SnowGogglesA.jpg

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I've used something similar to that when I forgot my sunglasses. I also once wore a gauze triangular bandage over my face and looked through it when I broke my sunglasses during a sunny July or August climb and ski of Mt. Adams. You should have seen the funny looks I got from all the other people there.

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That inreadable graph is sure going to help the original poster here. :rolleyes:

 

Anyway, Lightning, you can separate the wheat from the chaff in these replies. Most of them have been spot on. The main thing is, have fun and stay out of the ER.

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What you should say here is that YOU think they suck...

 

People need to quit this nonsense. Of course it's what he thinks. He wrote it. Not everything needs a disclaimer.

 

People need to quit this nonsense. Not every comment on a comment needs to be commented on so that people don't comment on comments.

 

 

Heh heh.

 

No comment.

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That inreadable graph is sure going to help the original poster here. :rolleyes:

 

The graph is % of light reflected versus reflection angle for pure s polarized light (the green line) and pure p polarized light (the red line). S polarized light is the surface reflection or "glare" that you would get from ice ("information" if you well). Polarized sunglasses are designed to reduce transmisison of s polarized light (unless you wear them at 90 degrees) giving you more (relative to before) p light transmission so you can do things like see rocks in the water. But you are losing some of the surface reflection information.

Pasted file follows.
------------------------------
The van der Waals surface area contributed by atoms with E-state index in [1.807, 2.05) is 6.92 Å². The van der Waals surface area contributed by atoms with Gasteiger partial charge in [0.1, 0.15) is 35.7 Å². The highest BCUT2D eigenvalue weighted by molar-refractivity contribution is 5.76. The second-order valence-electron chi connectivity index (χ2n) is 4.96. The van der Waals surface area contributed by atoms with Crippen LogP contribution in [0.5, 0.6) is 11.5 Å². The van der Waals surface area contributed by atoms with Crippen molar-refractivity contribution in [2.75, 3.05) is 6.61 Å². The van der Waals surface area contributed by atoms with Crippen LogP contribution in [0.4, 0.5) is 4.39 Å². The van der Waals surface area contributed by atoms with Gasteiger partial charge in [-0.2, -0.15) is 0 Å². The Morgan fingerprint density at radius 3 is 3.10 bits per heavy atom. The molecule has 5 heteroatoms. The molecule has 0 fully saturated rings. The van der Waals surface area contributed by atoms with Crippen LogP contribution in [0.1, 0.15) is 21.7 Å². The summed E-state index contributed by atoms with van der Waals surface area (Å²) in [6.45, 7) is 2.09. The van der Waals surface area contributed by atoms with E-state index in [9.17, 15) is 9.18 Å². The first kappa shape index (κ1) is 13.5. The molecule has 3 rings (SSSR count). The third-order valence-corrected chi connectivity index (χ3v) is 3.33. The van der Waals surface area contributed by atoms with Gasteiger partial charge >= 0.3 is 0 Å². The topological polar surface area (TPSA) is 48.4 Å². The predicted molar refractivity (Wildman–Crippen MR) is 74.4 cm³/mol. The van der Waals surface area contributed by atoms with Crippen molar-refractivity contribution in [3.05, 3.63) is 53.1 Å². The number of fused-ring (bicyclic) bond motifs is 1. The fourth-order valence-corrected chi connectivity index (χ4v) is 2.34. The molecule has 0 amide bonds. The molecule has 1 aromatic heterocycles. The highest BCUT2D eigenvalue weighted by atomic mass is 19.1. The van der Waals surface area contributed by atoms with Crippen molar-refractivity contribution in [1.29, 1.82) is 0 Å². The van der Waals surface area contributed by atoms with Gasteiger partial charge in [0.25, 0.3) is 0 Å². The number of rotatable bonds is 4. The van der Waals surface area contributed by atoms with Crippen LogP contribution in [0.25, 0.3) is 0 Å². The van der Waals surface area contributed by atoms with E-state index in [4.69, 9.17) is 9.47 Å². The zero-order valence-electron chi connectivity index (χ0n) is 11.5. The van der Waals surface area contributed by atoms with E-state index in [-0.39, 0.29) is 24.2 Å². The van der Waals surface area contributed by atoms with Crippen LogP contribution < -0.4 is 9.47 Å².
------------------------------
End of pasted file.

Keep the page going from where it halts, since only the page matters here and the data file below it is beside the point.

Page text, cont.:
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That inreadable graph is sure going to help the original poster here. :rolleyes:

 

The graph is % of light reflected versus reflection angle for pure s polarized light (the green line) and pure p polarized light (the red line). S polarized light is the surface reflection or "glare" that you would get from ice ("information" if you well). Polarized sunglasses are designed to reduce transmisison of s polarized light (unless you wear them at 90 degrees) giving you more (relative to before) p light transmission so you can do things like see rocks in the water. But you are losing some of the surface reflection information.

 

"surface reflection information"...?

 

I'm gonna barf.

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This is really fascinating stuff, LB. Carl's really, really smart. And all this time I though polarized glasses meant they were manufactured north of the arctic circle. I guess I had the wrong 'information, if you well'.

 

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This is really fascinating stuff, LB. Carl's really, really smart. And all this time I though polarized glasses meant they were manufactured north of the arctic circle. I guess I had the wrong 'information, if you well'.

 

I thought that meant they were made by the camera company.

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"surface reflection information"...?

 

I'm gonna barf.

 

polysyllabic induced nausea? its a start to explaining your ignorance :)

 

as for tvashy - well, he's a dumb cunt not much will change that

 

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"surface reflection information"...?

 

I'm gonna barf.

 

polysyllabic induced nausea? its a start to explaining your ignorance :)

 

as for tvashy - well, he's a dumb cunt not much will change that

 

Big words make me scard.